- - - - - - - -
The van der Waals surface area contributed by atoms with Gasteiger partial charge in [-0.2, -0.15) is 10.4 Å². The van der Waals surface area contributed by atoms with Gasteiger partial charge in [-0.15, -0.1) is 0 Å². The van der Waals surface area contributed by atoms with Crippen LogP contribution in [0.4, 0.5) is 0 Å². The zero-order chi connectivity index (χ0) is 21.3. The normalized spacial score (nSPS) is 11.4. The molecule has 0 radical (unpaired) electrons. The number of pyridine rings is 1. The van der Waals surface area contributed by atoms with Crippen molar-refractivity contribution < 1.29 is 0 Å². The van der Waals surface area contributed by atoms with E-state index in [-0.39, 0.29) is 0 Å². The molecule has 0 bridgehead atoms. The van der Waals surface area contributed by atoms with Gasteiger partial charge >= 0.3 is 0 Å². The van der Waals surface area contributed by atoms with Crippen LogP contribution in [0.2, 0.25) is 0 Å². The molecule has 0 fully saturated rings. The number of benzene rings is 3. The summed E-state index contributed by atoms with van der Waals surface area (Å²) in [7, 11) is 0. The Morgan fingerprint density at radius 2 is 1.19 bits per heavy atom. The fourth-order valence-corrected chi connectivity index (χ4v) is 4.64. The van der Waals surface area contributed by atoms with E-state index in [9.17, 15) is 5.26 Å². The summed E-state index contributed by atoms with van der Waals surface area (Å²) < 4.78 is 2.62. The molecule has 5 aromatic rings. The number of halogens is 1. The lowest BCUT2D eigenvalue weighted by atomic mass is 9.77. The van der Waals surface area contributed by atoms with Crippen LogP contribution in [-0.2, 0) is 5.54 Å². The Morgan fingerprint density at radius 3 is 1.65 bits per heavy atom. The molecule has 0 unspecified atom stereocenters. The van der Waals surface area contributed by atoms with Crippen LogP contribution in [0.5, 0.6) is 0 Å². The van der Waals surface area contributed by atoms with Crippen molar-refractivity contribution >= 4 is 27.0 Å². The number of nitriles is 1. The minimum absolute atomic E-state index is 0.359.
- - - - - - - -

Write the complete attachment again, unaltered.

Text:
The van der Waals surface area contributed by atoms with Gasteiger partial charge in [-0.2, -0.15) is 10.4 Å². The van der Waals surface area contributed by atoms with Gasteiger partial charge in [-0.15, -0.1) is 0 Å². The van der Waals surface area contributed by atoms with Crippen LogP contribution in [0.4, 0.5) is 0 Å². The zero-order chi connectivity index (χ0) is 21.3. The normalized spacial score (nSPS) is 11.4. The molecule has 0 radical (unpaired) electrons. The number of pyridine rings is 1. The van der Waals surface area contributed by atoms with Crippen molar-refractivity contribution < 1.29 is 0 Å². The van der Waals surface area contributed by atoms with E-state index in [-0.39, 0.29) is 0 Å². The molecule has 0 bridgehead atoms. The van der Waals surface area contributed by atoms with Gasteiger partial charge >= 0.3 is 0 Å². The van der Waals surface area contributed by atoms with Crippen LogP contribution in [0.2, 0.25) is 0 Å². The molecule has 0 fully saturated rings. The number of benzene rings is 3. The summed E-state index contributed by atoms with van der Waals surface area (Å²) in [7, 11) is 0. The Morgan fingerprint density at radius 2 is 1.19 bits per heavy atom. The fourth-order valence-corrected chi connectivity index (χ4v) is 4.64. The van der Waals surface area contributed by atoms with E-state index in [9.17, 15) is 5.26 Å². The summed E-state index contributed by atoms with van der Waals surface area (Å²) < 4.78 is 2.62. The molecule has 5 aromatic rings. The number of halogens is 1. The lowest BCUT2D eigenvalue weighted by atomic mass is 9.77. The van der Waals surface area contributed by atoms with Crippen LogP contribution in [-0.2, 0) is 5.54 Å². The Morgan fingerprint density at radius 3 is 1.65 bits per heavy atom. The molecule has 0 unspecified atom stereocenters. The van der Waals surface area contributed by atoms with Crippen LogP contribution in [0.5, 0.6) is 0 Å². The van der Waals surface area contributed by atoms with Crippen molar-refractivity contribution >= 4 is 27.0 Å². The number of nitriles is 1. The minimum absolute atomic E-state index is 0.359.